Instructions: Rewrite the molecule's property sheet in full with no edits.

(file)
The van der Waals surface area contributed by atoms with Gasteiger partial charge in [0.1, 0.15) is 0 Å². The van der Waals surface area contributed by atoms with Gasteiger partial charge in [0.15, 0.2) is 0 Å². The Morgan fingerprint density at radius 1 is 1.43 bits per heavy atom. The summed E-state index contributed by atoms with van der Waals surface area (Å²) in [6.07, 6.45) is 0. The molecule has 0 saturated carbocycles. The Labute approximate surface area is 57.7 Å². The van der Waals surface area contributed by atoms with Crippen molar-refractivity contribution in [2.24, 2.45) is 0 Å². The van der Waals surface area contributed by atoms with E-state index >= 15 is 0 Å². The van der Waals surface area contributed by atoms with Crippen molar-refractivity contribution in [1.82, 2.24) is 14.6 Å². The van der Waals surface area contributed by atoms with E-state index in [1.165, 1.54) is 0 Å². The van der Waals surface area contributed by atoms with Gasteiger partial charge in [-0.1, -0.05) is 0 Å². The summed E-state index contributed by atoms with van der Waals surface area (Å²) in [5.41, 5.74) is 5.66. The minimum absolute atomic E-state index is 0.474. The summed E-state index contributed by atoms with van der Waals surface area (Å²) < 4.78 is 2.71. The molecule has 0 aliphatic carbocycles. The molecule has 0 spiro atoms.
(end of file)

The van der Waals surface area contributed by atoms with Gasteiger partial charge in [0.1, 0.15) is 0 Å². The van der Waals surface area contributed by atoms with Gasteiger partial charge in [0.15, 0.2) is 0 Å². The Morgan fingerprint density at radius 1 is 1.43 bits per heavy atom. The summed E-state index contributed by atoms with van der Waals surface area (Å²) in [6.07, 6.45) is 0. The molecule has 0 saturated carbocycles. The Labute approximate surface area is 57.7 Å². The van der Waals surface area contributed by atoms with Crippen molar-refractivity contribution in [2.24, 2.45) is 0 Å². The van der Waals surface area contributed by atoms with E-state index >= 15 is 0 Å². The van der Waals surface area contributed by atoms with Crippen molar-refractivity contribution in [1.82, 2.24) is 14.6 Å². The van der Waals surface area contributed by atoms with E-state index in [1.165, 1.54) is 0 Å². The van der Waals surface area contributed by atoms with Gasteiger partial charge in [-0.1, -0.05) is 0 Å². The summed E-state index contributed by atoms with van der Waals surface area (Å²) in [5.41, 5.74) is 5.66. The minimum absolute atomic E-state index is 0.474. The summed E-state index contributed by atoms with van der Waals surface area (Å²) < 4.78 is 2.71. The molecule has 0 aliphatic carbocycles. The molecule has 0 spiro atoms.